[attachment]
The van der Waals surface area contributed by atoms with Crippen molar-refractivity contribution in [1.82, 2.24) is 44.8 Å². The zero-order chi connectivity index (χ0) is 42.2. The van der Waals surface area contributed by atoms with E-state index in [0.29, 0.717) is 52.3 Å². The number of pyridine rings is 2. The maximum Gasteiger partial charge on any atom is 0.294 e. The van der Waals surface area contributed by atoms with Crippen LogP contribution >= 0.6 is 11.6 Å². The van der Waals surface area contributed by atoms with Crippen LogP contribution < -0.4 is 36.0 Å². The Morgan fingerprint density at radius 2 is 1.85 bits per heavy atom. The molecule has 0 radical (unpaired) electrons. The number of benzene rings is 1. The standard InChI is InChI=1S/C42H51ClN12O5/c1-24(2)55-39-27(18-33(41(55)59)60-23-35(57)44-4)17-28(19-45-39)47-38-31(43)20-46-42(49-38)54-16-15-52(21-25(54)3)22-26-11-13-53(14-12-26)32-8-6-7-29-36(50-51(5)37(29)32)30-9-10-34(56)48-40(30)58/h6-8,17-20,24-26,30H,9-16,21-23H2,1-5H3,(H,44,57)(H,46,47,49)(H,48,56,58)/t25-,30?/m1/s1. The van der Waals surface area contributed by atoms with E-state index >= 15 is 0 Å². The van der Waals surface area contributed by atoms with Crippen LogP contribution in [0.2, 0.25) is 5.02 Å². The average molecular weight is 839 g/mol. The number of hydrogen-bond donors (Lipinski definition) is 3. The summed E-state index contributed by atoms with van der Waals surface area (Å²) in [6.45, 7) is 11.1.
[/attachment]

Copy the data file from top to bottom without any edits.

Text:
The van der Waals surface area contributed by atoms with Crippen molar-refractivity contribution in [1.82, 2.24) is 44.8 Å². The zero-order chi connectivity index (χ0) is 42.2. The van der Waals surface area contributed by atoms with E-state index in [0.29, 0.717) is 52.3 Å². The number of pyridine rings is 2. The maximum Gasteiger partial charge on any atom is 0.294 e. The van der Waals surface area contributed by atoms with Crippen LogP contribution >= 0.6 is 11.6 Å². The van der Waals surface area contributed by atoms with Crippen LogP contribution < -0.4 is 36.0 Å². The Morgan fingerprint density at radius 2 is 1.85 bits per heavy atom. The molecule has 0 radical (unpaired) electrons. The number of benzene rings is 1. The standard InChI is InChI=1S/C42H51ClN12O5/c1-24(2)55-39-27(18-33(41(55)59)60-23-35(57)44-4)17-28(19-45-39)47-38-31(43)20-46-42(49-38)54-16-15-52(21-25(54)3)22-26-11-13-53(14-12-26)32-8-6-7-29-36(50-51(5)37(29)32)30-9-10-34(56)48-40(30)58/h6-8,17-20,24-26,30H,9-16,21-23H2,1-5H3,(H,44,57)(H,46,47,49)(H,48,56,58)/t25-,30?/m1/s1. The van der Waals surface area contributed by atoms with E-state index >= 15 is 0 Å². The van der Waals surface area contributed by atoms with Crippen LogP contribution in [0.2, 0.25) is 5.02 Å². The average molecular weight is 839 g/mol. The number of hydrogen-bond donors (Lipinski definition) is 3. The summed E-state index contributed by atoms with van der Waals surface area (Å²) in [6.45, 7) is 11.1.